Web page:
Smith v. Siskiyou County Jail et al.

Filing 8

ORDER signed by Magistrate Judge Edmund F. Brennan on 5/22/2017 GRANTING 2 Motion to Proceed IFP. Plaintiff shall pay the statutory filing fee of $350. All payments shall be collected in accordance with the CDC Order filed concurrently herewith. The 1 Complaint is DISMISSED with leave to amend within 30 days. Failure to comply with this order will result in this action being dismissed for failure to state a claim. (Donati, J)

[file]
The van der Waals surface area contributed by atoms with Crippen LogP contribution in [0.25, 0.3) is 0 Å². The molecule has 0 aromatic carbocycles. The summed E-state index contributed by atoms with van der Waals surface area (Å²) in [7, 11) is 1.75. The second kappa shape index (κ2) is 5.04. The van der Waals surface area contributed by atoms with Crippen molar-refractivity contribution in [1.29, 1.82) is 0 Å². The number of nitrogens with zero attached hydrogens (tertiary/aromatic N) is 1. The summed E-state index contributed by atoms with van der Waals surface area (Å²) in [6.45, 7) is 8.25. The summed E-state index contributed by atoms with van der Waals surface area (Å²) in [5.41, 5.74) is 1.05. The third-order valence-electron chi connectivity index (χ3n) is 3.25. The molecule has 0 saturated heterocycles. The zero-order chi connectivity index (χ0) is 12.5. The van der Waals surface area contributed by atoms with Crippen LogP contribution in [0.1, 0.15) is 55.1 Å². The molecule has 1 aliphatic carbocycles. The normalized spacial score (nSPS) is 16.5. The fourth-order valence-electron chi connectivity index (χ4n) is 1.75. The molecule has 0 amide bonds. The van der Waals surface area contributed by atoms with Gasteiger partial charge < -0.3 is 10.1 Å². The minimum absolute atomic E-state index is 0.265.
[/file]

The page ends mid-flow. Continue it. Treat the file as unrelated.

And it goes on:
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1 2 3 4 5 6 7 8 UNITED STATES DISTRICT COURT 9 FOR THE EASTERN DISTRICT OF CALIFORNIA 10 11 JAMES ANTHONY SMITH, 12 Plaintiff, 13 14 No. 2:15-cv-2534-EFB P v. ORDER GRANTING IFP AND DISMISSING COMPLAINT WITH LEAVE TO AMEND SISKIYOU COUNTY JAIL, et al., 15 Defendants. 16 Plaintiff is a state prisoner proceeding without counsel in an action brought under 42 17 18 19 U.S.C. § 1983. He seeks leave to proceed in forma pauperis pursuant to 28 U.S.C. § 1915. I. Request to Proceed In Forma Pauperis Plaintiff’s application makes the showing required by 28 U.S.C. § 1915(a)(1) and (2). 20 21 Accordingly, by separate order, the court directs the agency having custody of plaintiff to collect 22 and forward the appropriate monthly payments for the filing fee as set forth in 28 U.S.C. 23 § 1915(b)(1) and (2). 24 II. Screening Requirement and Standards 25 Federal courts must engage in a preliminary screening of cases in which prisoners seek 26 redress from a governmental entity or officer or employee of a governmental entity. 28 U.S.C. 27 § 1915A(a). The court must identify cognizable claims or dismiss the complaint, or any portion 28 of the complaint, if the complaint “is frivolous, malicious, or fails to state a claim upon which 1 1 relief may be granted,” or “seeks monetary relief from a defendant who is immune from such 2 relief.” Id. § 1915A(b). 3 A pro se plaintiff, like other litigants, must satisfy the pleading requirements of Rule 8(a) 4 of the Federal Rules of Civil Procedure. Rule 8(a)(2) “requires a complaint to include a short and 5 plain statement of the claim showing that the pleader is entitled to relief, in order to give the 6 defendant fair notice of what the claim is and the grounds upon which it rests.” Bell Atl. Corp. v. 7 Twombly, 550 U.S. 544, 554, 562-563 (2007) (citing Conley v. Gibson, 355 U.S. 41 (1957)). 8 While the complaint must comply with the “short and plaint statement” requirements of Rule 8, 9 its allegations must also include the specificity required by Twombly and Ashcroft v. Iqbal, 556 10 U.S. 662, 679 (2009). 11 To avoid dismissal for failure to state a claim a complaint must contain more than “naked 12 assertions,” “labels and conclusions” or “a formulaic recitation of the elements of a cause of 13 action.” Twombly, 550 U.S. at 555-557. In other words, “[t]hreadbare recitals of the elements of 14 a cause of action, supported by mere conclusory statements do not suffice.” Iqbal, 556 U.S. at 15 678. 16 Furthermore, a claim upon which the court can grant relief must have facial plausibility. 17 Twombly, 550 U.S. at 570. “A claim has facial plausibility when the plaintiff pleads factual 18 content that allows the court to draw the reasonable inference that the defendant is liable for the 19 misconduct alleged.” Iqbal, 556 U.S. at 678. When considering whether a complaint states a 20 claim upon which relief can be granted, the court must accept the allegations as true, Erickson v. 21 Pardus, 551 U.S. 89 (2007), and construe the complaint in the light most favorable to the 22 plaintiff, see Scheuer v. Rhodes, 416 U.S. 232, 236 (1974). 23 III. 24 Screening Order In the complaint (ECF No. 1), plaintiff names the Siskiyou County Jail, the Siskiyou 25 County Jail Medical Staff, and Lieutenant Houston as defendants. Plaintiff alleges that another 26 inmate injured plaintiff’s eye during a physical altercation. Plaintiff received treatment for the 27 injury at a nearby hospital. Upon his return to the Jail, his eye was reinjured. Plaintiff alleges he 28 ///// 2 1 is in pain and that despite his requests for medical care, his eye has still “not been fixed.” He 2 claims that he has been in “real need of medical attention” for over 90 days. 3 Plaintiff fails to link defendant Houston to any violation of his federal rights. In addition, 4 plaintiff’s naming of unnamed “medical staff” as defendants is problematic. Unknown persons 5 cannot be served with process until they are identified by their real names and the court will not 6 investigate the names and identities of unnamed defendants. Moreover, plaintiff does not identify 7 any claims for relief. Under the standards governing Eighth Amendment claims based on failure 8 to protect or to provide adequate medical care, discussed below, the allegations fail to state a 9 cognizable claim. To proceed, plaintiff must file an amended complaint. 10 To state a claim under § 1983, a plaintiff must allege: (1) the violation of a federal 11 constitutional or statutory right; and (2) that the violation was committed by a person acting under 12 the color of state law. See West v. Atkins, 487 U.S. 42, 48 (1988); Jones v. Williams, 297 F.3d 13 930, 934 (9th Cir. 2002). An individual defendant is not liable on a civil rights claim unless the 14 facts establish the defendant’s personal involvement in the constitutional deprivation or a causal 15 connection between the defendant’s wrongful conduct and the alleged constitutional deprivation. 16 See Hansen v. Black, 885 F.2d 642, 646 (9th Cir. 1989); Johnson v. Duffy, 588 F.2d 740, 743-44 17 (9th Cir. 1978). 18 Moreover, a municipal entity or its departments is liable under section 1983 only if 19 plaintiff shows that his constitutional injury was caused by employees acting pursuant to the 20 municipality’s policy or custom. Mt. Healthy City Sch. Dist. Bd. of Ed. v. Doyle, 429 U.S. 274, 21 280 (1977); Monell v. New York City Dep’t of Soc. Servs., 436 U.S. 658, 691 (1978); Villegas v. 22 Gilroy Garlic Festival Ass'n, 541 F.3d 950, 964 (9th Cir. 2008). Here, plaintiff fails to state a 23 claim against the Siskiyou County Jail because he has not sufficiently alleged that he was injured 24 as a result of employees acting pursuant to any policy or custom of the County. Local 25 government entities may not be held vicariously liable under section 1983 for the unconstitutional 26 acts of its employees under a theory of respondeat superior. See Board of Cty. Comm'rs. v. 27 Brown, 520 U.S. 397, 403 (1997). 28 ///// 3 1 To succeed on an Eighth Amendment claim predicated on the denial of medical care, a 2 plaintiff must establish that he had a serious medical need and that the defendant’s response to 3 that need was deliberately indifferent. Jett v. Penner, 439 F.3d 1091, 1096 (9th Cir. 2006); see 4 also Estelle v. Gamble, 429 U.S. 97, 106 (1976). A serious medical need exists if the failure to 5 treat the condition could result in further significant injury or the unnecessary and wanton 6 infliction of pain. Jett, 439 F.3d at 1096. Deliberate indifference may be shown by the denial, 7 delay or intentional interference with medical treatment or by the way in which medical care is 8 provided. Hutchinson v. United States, 838 F.2d 390, 394 (9th Cir. 1988). 9 To act with deliberate indifference, a prison official must both be aware of facts from 10 which the inference could be drawn that a substantial risk of serious harm exists, and he must also 11 draw the inference. Farmer v. Brennan, 511 U.S. 825, 837 (1994). Thus, a defendant is liable if 12 he knows that plaintiff faces “a substantial risk of serious harm and disregards that risk by failing 13 to take reasonable measures to abate it.” Id. at 847. A physician need not fail to treat an inmate 14 altogether in order to violate that inmate’s Eighth Amendment rights. Ortiz v. City of Imperial, 15 884 F.2d 1312, 1314 (9th Cir. 1989). A failure to competently treat a serious medical condition, 16 even if some treatment is prescribed, may constitute deliberate indifference in a particular case. 17 Id. 18 It is important to differentiate common law negligence claims of malpractice from claims 19 predicated on violations of the Eight Amendment’s prohibition of cruel and unusual punishment. 20 In asserting the latter, “[m]ere ‘indifference,’ ‘negligence,’ or ‘medical malpractice’ will not 21 support this cause of action.” Broughton v. Cutter Laboratories, 622 F.2d 458, 460 (9th Cir. 22 1980) (citing Estelle v. Gamble, 429 U.S. 97, 105-106 (1976); see also Toguchi v. Chung, 391 23 F.3d 1051, 1057 (9th Cir. 2004). 24 Under the Eighth Amendment, “prison officials have a duty to protect prisoners from 25 violence at the hands of other prisoners.” Farmer v. Brennan, 511 U.S. 825, 833 (1994) (internal 26 quotation marks, ellipsis, and citation omitted). However, “not . . . every injury suffered by one 27 prisoner at the hands of another . . . translates into constitutional liability for prison officials 28 responsible for the victim’s safety.” Id. at 834. A prison official may be held liable for an assault 4 1 suffered by one inmate at the hands of another only where the assaulted inmate can show that the 2 injury is sufficiently serious, id. at 834 (citing Wilson v. Seiter, 501 U.S. 294, 298 (1991)), and 3 that the prison official was deliberately indifferent to the risk of harm, id. at 837. Thus, the 4 relevant inquiry is whether prison officials, “acting with deliberate indifference, exposed a 5 prisoner to a sufficiently substantial risk of serious damage to his future health.” Id. at 834 6 (internal quotation omitted). 7 Plaintiff must allege the specific act or omission of each defendant that caused a violation 8 of his federal rights. Plaintiff may not sue any official on the theory that the official is liable for 9 the unconstitutional conduct of his or her subordinates. Ashcroft v. Iqbal, 129 S. Ct. 1937, 1948 10 (2009). Because respondeat superior liability is inapplicable to § 1983 suits, “a plaintiff must 11 plead that each Government-official defendant, through the official’s own individual actions, has 12 violated the Constitution.” Id. 13 To the extent plaintiff contends that any defendant provided inadequate medical care or 14 failed to protect him in violation of the Eighth Amendment, he must allege specific facts 15 demonstrating each defendant’s personal involvement or personal participation. Vague claims 16 against unnamed “staff” are not sufficient. 17 Plaintiff will be granted leave to file an amended complaint, if plaintiff can allege a 18 cognizable legal theory against a proper defendant and sufficient facts in support of that 19 cognizable legal theory. Lopez v. Smith, 203 F.3d 1122, 1126-27 (9th Cir. 2000) (en banc) 20 (district courts must afford pro se litigants an opportunity to amend to correct any deficiency in 21 their complaints). Should plaintiff choose to file an amended complaint, the amended complaint 22 shall clearly set forth the claims and allegations against each defendant. 23 Any amended complaint must not exceed the scope of this order and may not add new, 24 unrelated claims. Further, any amended complaint must cure the deficiencies identified above 25 and also adhere to the following requirements: 26 Any amended complaint must identify as a defendant only persons who personally 27 participated in a substantial way in depriving him of a federal constitutional right. Johnson v. 28 Duffy, 588 F.2d 740, 743 (9th Cir. 1978) (a person subjects another to the deprivation of a 5 1 constitutional right if he does an act, participates in another’s act or omits to perform an act he is 2 legally required to do that causes the alleged deprivation). It must also contain a caption 3 including the names of all defendants. Fed. R. Civ. P. 10(a). 4 Any amended complaint must be written or typed so that it so that it is complete in itself 5 without reference to any earlier filed complaint. L.R. 220. This is because an amended 6 complaint supersedes any earlier filed complaint, and once an amended complaint is filed, the 7 earlier filed complaint no longer serves any function in the case. See Forsyth v. Humana, 114 8 F.3d 1467, 1474 (9th Cir. 1997) (the “‘amended complaint supersedes the original, the latter 9 being treated thereafter as non-existent.’”) (quoting Loux v. Rhay, 375 F.2d 55, 57 (9th Cir. 10 1967)). 11 Finally, the court cautions plaintiff that failure to comply with the Federal Rules of Civil 12 Procedure, this court’s Local Rules, or any court order may result in this action being dismissed. 13 See E.D. Cal. Local Rule 110. 14 IV. Summary of Order 15 Accordingly, IT IS HEREBY ORDERED that: 16 1. Plaintiff’s request to proceed in forma pauperis (ECF No. 2) is granted. 17 2. Plaintiff shall pay the statutory filing fee of $350. All payments shall be collected in 18 accordance with the notice to the California Department of Corrections filed concurrently 19 herewith. 20 3. The complaint is dismissed with leave to amend within 30 days. The amended 21 complaint must bear the docket number assigned to this case and be titled “First Amended 22 Complaint.” Failure to comply with this order will result in this action being dismissed for failure 23 to state a claim. If plaintiff files an amended complaint stating a cognizable claim the court will 24 proceed with service of process by the United States Marshal. 25 Dated: March 22, 2017. 26 27 28 6